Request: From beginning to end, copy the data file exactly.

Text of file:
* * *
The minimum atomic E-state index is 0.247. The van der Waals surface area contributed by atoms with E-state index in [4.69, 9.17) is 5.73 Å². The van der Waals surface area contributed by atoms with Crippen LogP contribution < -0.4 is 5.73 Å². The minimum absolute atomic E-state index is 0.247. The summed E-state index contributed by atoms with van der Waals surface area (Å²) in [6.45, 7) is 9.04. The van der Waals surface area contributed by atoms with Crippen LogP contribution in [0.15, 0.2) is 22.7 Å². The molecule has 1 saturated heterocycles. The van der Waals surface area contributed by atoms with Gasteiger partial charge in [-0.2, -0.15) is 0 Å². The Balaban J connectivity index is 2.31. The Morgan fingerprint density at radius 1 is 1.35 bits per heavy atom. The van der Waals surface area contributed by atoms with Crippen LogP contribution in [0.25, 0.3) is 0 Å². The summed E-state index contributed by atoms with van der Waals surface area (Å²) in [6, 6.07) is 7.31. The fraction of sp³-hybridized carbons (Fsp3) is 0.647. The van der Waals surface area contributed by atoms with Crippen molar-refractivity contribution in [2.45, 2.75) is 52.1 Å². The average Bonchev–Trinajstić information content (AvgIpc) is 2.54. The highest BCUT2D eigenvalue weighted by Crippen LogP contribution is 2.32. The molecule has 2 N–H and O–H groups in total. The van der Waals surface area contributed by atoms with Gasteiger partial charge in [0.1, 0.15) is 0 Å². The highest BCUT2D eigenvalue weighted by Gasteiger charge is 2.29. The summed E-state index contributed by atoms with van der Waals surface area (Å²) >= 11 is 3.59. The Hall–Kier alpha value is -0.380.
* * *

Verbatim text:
The minimum atomic E-state index is 0.247. The van der Waals surface area contributed by atoms with E-state index in [4.69, 9.17) is 5.73 Å². The van der Waals surface area contributed by atoms with Crippen LogP contribution < -0.4 is 5.73 Å². The minimum absolute atomic E-state index is 0.247. The summed E-state index contributed by atoms with van der Waals surface area (Å²) in [6.45, 7) is 9.04. The van der Waals surface area contributed by atoms with Crippen LogP contribution in [0.15, 0.2) is 22.7 Å². The molecule has 1 saturated heterocycles. The van der Waals surface area contributed by atoms with Gasteiger partial charge in [-0.2, -0.15) is 0 Å². The Balaban J connectivity index is 2.31. The Morgan fingerprint density at radius 1 is 1.35 bits per heavy atom. The van der Waals surface area contributed by atoms with Crippen LogP contribution in [0.25, 0.3) is 0 Å². The summed E-state index contributed by atoms with van der Waals surface area (Å²) in [6, 6.07) is 7.31. The fraction of sp³-hybridized carbons (Fsp3) is 0.647. The van der Waals surface area contributed by atoms with Crippen molar-refractivity contribution in [2.45, 2.75) is 52.1 Å². The average Bonchev–Trinajstić information content (AvgIpc) is 2.54. The highest BCUT2D eigenvalue weighted by Crippen LogP contribution is 2.32. The molecule has 2 N–H and O–H groups in total. The van der Waals surface area contributed by atoms with Gasteiger partial charge in [0.1, 0.15) is 0 Å². The highest BCUT2D eigenvalue weighted by Gasteiger charge is 2.29. The summed E-state index contributed by atoms with van der Waals surface area (Å²) >= 11 is 3.59. The Hall–Kier alpha value is -0.380.